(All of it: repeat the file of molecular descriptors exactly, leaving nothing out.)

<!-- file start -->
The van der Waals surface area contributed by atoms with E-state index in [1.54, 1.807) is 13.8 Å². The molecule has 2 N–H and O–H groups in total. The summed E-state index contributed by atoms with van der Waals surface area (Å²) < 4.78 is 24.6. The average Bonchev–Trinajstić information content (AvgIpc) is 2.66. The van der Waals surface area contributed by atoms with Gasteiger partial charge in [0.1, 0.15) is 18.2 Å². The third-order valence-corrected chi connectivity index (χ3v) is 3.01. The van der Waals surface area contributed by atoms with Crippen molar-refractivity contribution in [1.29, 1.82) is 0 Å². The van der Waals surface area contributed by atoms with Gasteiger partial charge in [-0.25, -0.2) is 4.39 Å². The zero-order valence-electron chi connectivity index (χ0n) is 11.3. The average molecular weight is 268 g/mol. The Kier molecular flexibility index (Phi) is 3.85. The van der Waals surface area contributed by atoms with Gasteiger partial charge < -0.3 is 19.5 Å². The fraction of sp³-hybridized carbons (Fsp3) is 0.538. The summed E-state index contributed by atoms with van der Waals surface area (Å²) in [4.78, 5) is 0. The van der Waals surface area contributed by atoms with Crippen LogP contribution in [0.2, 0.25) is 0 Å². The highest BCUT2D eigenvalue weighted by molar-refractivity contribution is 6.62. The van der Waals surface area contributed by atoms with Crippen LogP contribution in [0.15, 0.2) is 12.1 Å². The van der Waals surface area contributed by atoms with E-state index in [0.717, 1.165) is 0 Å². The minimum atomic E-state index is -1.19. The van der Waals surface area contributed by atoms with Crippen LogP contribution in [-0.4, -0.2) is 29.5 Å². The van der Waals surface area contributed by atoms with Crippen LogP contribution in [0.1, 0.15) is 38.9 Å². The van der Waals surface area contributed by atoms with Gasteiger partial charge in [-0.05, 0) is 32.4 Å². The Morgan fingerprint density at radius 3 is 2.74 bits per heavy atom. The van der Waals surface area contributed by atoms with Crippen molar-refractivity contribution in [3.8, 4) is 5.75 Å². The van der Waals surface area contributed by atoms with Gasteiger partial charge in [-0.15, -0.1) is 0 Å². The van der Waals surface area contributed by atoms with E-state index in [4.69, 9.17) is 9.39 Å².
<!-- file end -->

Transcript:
The van der Waals surface area contributed by atoms with E-state index in [1.54, 1.807) is 13.8 Å². The molecule has 2 N–H and O–H groups in total. The summed E-state index contributed by atoms with van der Waals surface area (Å²) < 4.78 is 24.6. The average Bonchev–Trinajstić information content (AvgIpc) is 2.66. The van der Waals surface area contributed by atoms with Gasteiger partial charge in [0.1, 0.15) is 18.2 Å². The third-order valence-corrected chi connectivity index (χ3v) is 3.01. The van der Waals surface area contributed by atoms with Crippen molar-refractivity contribution in [1.29, 1.82) is 0 Å². The van der Waals surface area contributed by atoms with Gasteiger partial charge in [-0.25, -0.2) is 4.39 Å². The zero-order valence-electron chi connectivity index (χ0n) is 11.3. The average molecular weight is 268 g/mol. The Kier molecular flexibility index (Phi) is 3.85. The van der Waals surface area contributed by atoms with Gasteiger partial charge < -0.3 is 19.5 Å². The fraction of sp³-hybridized carbons (Fsp3) is 0.538. The summed E-state index contributed by atoms with van der Waals surface area (Å²) in [4.78, 5) is 0. The van der Waals surface area contributed by atoms with Crippen LogP contribution in [0.2, 0.25) is 0 Å². The highest BCUT2D eigenvalue weighted by molar-refractivity contribution is 6.62. The van der Waals surface area contributed by atoms with Crippen LogP contribution in [0.15, 0.2) is 12.1 Å². The van der Waals surface area contributed by atoms with E-state index in [0.717, 1.165) is 0 Å². The minimum atomic E-state index is -1.19. The van der Waals surface area contributed by atoms with Crippen LogP contribution in [-0.4, -0.2) is 29.5 Å². The van der Waals surface area contributed by atoms with Crippen LogP contribution in [0.1, 0.15) is 38.9 Å². The van der Waals surface area contributed by atoms with Gasteiger partial charge in [-0.05, 0) is 32.4 Å². The Morgan fingerprint density at radius 3 is 2.74 bits per heavy atom. The van der Waals surface area contributed by atoms with Crippen molar-refractivity contribution in [3.8, 4) is 5.75 Å². The van der Waals surface area contributed by atoms with Gasteiger partial charge in [-0.15, -0.1) is 0 Å². The van der Waals surface area contributed by atoms with E-state index in [4.69, 9.17) is 9.39 Å².